Image: CLARE FLEMMI
What killed the mammoths and other behemoths that once roamed the Americas? This mammalogist thinks it may have been hyperlethal disease
Image: CLARE FLEMMI
To me these are startling examples of what diseases can do, and the only reason people haven¿t heard about it is because they¿re affecting species that are not all that visible, living in obscure places. It¿s the scientists who are ringing the Klaxon right now. What I think would focus people¿s attention would be if one of these diseases that are now emerging in African wildlife right now caused an outright extinction. African wild dogs in the Serengeti have been essentially wiped out by canine distemper transferred from domestic dogs. The wild dogs still exist in small numbers elsewhere in central Africa, but for a very large part of their original range they¿re bye-bye. It¿s a clear and present danger, and when you start putting these individual examples together, they in fact amount to something.
What relevance does this have for the Pleistocene? If diseases are emerging at a greater rate now, thanks to translocation due to people, then doesn¿t it make sense that when you have people beginning to translocate from Africa and south Asia, where Homo sapiens is ancient, that they¿d be carrying new things with them, in the form of their biological baggage? All kinds of organisms¿including pathogens that they may or may not have known about¿could have been brought to places where humans had never been previously resident. If these examples I¿ve been talking about are meaningful, when immunologically na¿ve species are faced with the sudden introduction of pathogens that they have had no experience with whatsoever, a very typical outcome seems to be very high levels of mortality¿even to the level of complete extinction. Generalize outward from that and there is nothing else in nature that we know about, short of a cometary impact, that could take out the number and kind and distribution of species in North and South America 11,000 years ago that we¿ve been talking about.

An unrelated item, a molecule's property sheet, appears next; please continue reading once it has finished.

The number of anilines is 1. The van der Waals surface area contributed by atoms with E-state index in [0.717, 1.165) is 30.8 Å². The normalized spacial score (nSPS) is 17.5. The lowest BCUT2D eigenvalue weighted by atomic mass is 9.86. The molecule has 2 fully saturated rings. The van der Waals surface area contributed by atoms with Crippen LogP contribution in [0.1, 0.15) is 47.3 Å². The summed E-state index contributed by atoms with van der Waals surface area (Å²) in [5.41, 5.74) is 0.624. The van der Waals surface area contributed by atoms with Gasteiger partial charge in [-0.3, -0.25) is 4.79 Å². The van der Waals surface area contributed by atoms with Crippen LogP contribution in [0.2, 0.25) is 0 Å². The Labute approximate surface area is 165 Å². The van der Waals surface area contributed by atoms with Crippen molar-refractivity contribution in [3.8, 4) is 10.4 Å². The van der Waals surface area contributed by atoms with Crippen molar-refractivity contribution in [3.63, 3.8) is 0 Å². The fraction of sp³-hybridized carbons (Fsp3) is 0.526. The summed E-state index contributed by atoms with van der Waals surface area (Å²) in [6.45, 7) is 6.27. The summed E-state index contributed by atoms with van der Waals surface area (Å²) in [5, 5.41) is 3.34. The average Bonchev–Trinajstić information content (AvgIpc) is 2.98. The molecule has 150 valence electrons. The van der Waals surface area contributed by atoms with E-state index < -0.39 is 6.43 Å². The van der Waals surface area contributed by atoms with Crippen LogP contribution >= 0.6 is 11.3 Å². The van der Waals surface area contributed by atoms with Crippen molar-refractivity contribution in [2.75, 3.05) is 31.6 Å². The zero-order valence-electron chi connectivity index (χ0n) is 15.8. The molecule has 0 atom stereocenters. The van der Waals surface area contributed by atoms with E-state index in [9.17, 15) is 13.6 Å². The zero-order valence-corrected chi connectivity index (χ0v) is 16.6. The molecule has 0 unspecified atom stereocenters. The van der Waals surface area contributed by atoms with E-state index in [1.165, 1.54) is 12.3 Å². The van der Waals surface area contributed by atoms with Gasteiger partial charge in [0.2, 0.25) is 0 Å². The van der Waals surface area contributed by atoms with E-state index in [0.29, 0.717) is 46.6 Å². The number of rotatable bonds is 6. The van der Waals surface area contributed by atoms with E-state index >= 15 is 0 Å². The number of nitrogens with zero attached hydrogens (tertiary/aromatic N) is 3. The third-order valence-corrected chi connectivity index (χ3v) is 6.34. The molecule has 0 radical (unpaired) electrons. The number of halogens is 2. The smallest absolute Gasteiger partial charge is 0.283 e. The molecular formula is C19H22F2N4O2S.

If the North American end-Pleistocene extinction was a focal extinction, if it happened only along the western seaboard of North America where people came in first, I could accept that people were completely responsible¿I wouldn¿t see the need to have an alternative explanation. If the extinction event affected single groups¿like all the elephants all over the planet dying out¿I¿d think, Well, that¿s kind of peculiar, but maybe people, for one reason or another, are elephant mad and decided they didn¿t want any more elephants around. But when you look at the continental extinctions in the New World you have upward of 130 species disappearing in a time period of maybe half a millennium or less, all the way from north slope of Alaska down to Tierra del Fuego and in every kind of environment in between. Is there anything on Earth that we know about that could provoke losses on the scale necessary in such a limited time period, to affect populations wherever they existed? Disease is the only thing I know of that is part of the natural landscape that could possibly do it.
In imagining such diseases, ones that can spread very widely and are very host tolerant, I¿m going to the edge of what we know is possible. But we do know from the recent past that there are such diseases. The rinderpest epidemic in East Africa at the beginning of the 20th century took out millions of individual African bovids¿this would include wildebeest, hartebeest, bongos, the whole range. Ecologists have been looking at this and have decided that there were certain kinds of ecological change that were induced by the catastrophic loss of bovids around 1900 from which the forests and other landscapes of East Africa have still not recovered¿which is amazing when you think what that means in terms of the loss of individuals, and the slowness with which the species have bounced back. A number of other diseases show much the same tolerance of hosts; rinderpest is not unique.
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